Heck Of A Job, FINRA!

Mary Schapiro spent the past ten years as president of FINRA or its predecessor, NASD. During that time, FINRA dithered while two stock market bubbles and the Enron crime vaporized the savings of millions of Americans.

The E*Trade commercial where the baby spits up his pablum after he off-handedly explains how easy it is to trade securities online occupies an honored niche in my pantheon of favorite TV commercials.

But while as a viewer I find the commercial very funny, as someone who wishes that the Street policed itself more effectively I don’t think it’s amusing at all.

If E*Trade intends the commercial to popularize day-trading by suggesting that it is child’s play—and what other purpose could it have?—then the ad should have been censored long ago as promissory.

Day-trading, as everyone knows (unfortunately, I don’t have the statistics at my fingerprints), is a sucker’s game. Even active trading is dangerous; day-trading eventually ruins most of the people who pursue it. It’s like crack cocaine.

In a responsible world, Wall Street’s narcissistic watchdog, the Financial Industry Regulatory Authority, would have blocked that commercial from ever traveling over the airwaves and coaxial cables to the ears of the naïve. 

That’s just one reason why President Obama shouldn’t have picked Mary L. Schapiro to become the chairman of the Securities and Exchange Commission.  

Ms. Schapiro spent the past ten years as president of FINRA or its predecessor, NASD. During that time, FINRA dithered while two stock market bubbles and the Enron crime etherized the savings of millions of Americans.

In 1998, Ms. Schapiro talked tough about the need for a rule requiring variable annuity sales to be suitable. It took almost 10 years for her organization to promulgate a suitability rule. Perhaps Wall Street, via K Street, thwarted her. Either way, she’s been ineffective.

FINRA’s compliance lawyers are fastidious about ensuring that variable annuity marketing writers don’t imply that clients’ investments will appreciate. But when it comes to preventing the likes of a Bernie Madoff scandal, FINRA has slept as soundly as FEMA when Katrina hit New Orleans.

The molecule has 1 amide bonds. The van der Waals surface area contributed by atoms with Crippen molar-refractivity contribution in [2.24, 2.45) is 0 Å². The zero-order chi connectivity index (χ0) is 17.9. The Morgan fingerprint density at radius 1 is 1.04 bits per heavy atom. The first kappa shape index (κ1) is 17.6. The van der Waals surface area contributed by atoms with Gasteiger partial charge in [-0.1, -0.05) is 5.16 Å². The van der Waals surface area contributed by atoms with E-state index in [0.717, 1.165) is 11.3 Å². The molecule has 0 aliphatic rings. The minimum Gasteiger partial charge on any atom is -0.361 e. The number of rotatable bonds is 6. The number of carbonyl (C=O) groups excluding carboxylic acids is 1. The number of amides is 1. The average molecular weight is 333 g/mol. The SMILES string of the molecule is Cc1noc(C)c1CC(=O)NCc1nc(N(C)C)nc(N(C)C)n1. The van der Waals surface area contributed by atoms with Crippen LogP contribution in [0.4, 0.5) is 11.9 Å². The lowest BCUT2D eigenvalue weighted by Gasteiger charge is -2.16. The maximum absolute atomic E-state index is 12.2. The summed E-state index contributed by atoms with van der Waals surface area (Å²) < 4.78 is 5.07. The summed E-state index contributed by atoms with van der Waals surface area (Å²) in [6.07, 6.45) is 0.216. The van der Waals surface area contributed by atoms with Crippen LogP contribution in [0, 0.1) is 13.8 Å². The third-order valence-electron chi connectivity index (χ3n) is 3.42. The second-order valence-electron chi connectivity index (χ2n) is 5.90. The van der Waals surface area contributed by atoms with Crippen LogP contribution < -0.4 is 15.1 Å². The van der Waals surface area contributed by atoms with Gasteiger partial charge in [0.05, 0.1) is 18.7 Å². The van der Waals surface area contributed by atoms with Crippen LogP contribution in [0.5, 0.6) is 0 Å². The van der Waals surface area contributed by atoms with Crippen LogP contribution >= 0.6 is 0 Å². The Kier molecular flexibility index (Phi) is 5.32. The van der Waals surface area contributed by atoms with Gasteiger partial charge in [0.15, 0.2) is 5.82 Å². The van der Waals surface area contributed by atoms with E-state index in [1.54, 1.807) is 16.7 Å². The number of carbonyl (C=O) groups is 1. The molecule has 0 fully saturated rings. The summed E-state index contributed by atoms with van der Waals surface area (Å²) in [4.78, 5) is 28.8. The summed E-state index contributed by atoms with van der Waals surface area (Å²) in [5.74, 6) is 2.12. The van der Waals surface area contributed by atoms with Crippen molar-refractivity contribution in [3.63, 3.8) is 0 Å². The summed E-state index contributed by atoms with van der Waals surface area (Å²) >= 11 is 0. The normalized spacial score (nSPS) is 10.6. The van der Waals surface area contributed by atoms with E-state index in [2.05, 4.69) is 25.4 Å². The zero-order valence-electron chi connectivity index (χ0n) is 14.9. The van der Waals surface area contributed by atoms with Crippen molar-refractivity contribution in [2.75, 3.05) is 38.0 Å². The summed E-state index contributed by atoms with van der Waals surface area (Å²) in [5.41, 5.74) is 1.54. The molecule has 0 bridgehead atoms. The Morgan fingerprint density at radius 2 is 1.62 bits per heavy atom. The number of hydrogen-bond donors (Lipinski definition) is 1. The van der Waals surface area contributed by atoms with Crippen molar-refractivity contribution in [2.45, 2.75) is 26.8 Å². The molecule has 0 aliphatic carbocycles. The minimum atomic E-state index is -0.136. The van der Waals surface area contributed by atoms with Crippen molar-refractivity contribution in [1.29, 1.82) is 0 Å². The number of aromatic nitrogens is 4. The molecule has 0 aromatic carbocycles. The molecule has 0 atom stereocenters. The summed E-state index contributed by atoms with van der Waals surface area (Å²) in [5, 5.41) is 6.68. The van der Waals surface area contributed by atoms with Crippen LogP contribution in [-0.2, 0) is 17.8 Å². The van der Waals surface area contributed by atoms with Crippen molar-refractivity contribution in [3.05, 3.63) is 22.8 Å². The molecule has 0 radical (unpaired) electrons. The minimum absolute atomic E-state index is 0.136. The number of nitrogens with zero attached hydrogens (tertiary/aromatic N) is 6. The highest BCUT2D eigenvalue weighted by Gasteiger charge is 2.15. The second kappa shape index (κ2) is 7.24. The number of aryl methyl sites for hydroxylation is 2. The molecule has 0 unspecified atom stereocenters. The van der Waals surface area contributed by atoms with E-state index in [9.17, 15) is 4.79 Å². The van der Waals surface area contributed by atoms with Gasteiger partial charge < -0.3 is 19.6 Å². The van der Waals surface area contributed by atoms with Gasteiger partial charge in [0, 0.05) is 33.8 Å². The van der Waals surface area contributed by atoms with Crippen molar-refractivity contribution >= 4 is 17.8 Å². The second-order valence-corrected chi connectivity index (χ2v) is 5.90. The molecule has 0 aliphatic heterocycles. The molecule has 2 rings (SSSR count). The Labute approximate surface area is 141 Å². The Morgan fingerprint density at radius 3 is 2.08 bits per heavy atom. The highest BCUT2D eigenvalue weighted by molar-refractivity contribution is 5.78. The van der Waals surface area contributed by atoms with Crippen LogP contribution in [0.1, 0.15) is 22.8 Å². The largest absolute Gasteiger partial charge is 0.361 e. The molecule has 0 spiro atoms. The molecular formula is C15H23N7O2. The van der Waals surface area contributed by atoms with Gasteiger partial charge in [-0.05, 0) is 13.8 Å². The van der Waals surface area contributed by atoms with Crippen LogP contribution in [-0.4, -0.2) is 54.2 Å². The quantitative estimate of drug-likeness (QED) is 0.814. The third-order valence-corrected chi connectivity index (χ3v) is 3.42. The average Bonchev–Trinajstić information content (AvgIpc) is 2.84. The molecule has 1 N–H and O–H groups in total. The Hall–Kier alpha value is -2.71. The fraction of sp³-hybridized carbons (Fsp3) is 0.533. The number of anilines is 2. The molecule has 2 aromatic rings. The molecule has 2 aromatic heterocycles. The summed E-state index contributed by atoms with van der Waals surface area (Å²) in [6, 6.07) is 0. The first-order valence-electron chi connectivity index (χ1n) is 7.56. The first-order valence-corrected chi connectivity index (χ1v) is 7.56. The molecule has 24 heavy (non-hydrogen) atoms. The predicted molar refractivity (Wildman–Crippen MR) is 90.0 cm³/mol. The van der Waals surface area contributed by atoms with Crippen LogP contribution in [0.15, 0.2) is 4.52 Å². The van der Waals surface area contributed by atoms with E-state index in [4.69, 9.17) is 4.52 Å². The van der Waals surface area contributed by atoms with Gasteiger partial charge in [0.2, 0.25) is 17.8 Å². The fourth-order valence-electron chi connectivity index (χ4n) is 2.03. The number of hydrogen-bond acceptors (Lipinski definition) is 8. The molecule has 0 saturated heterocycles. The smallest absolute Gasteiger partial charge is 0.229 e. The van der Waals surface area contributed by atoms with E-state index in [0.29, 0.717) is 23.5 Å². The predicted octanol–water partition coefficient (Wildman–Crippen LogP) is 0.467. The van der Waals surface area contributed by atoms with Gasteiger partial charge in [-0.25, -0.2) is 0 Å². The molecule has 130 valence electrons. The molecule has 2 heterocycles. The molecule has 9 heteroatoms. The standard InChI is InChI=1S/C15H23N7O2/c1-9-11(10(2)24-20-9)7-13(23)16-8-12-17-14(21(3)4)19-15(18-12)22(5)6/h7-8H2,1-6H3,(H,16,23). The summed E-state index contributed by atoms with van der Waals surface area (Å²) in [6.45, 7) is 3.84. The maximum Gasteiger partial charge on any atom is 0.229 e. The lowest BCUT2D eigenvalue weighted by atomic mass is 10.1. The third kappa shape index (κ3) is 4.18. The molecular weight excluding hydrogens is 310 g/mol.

The inconsequence of FINRA—during the Madoff affair, the press has largely ignored it and held the SEC accountable instead—makes Ms. Schapiro’s super-sized compensation as its chief executive unjustifiable.

As the Wall Street Journal reported on January 29, FINRA paid her $2.7 million in 2008. She earned hundreds of thousands of dollars a year more as a board member at Kraft Foods Inc. and Duke Energy Corp.

But her annual compensation, the story said, is dwarfed by “a lump sum payout of between $5 million and $25 million from defined benefit plans of her former employer.”

Call me a wild-eyed radical, but I think I speak for everyone who recently who lost 30% of their savings, or their job, or their home, in asking why someone who protected our money so poorly deserves such lavish rewards. 

First, the fact that the securities industry can afford to pay its top watchdog $25 million demonstrates that our supposedly efficient markets aren’t. If the system contains so much slack, investors are paying too much in fees.

Second, the money fatally compromises Ms. Schapiro. She’ll recuse herself on matters related to Kraft, Duke, Walt Disney Co., Starbucks Corp., and General Electric Co., whose shares she owns. But how can she play hardball with an industry that pampered her? How tough will she be on executive compensation?

When I started this rant, I thought I held a minority opinion. Then I read a chain of reader comments about Ms. Schapiro’s appointment on the Journal’s website. Her selection irks, insults and confuses many of us who hoped for a fresh start after years of regulatory dysfunction. It’s disappointing. Like that baby in the commercial, I feel like spitting up.

© 2009 RIJ Publishing. All rights reserved.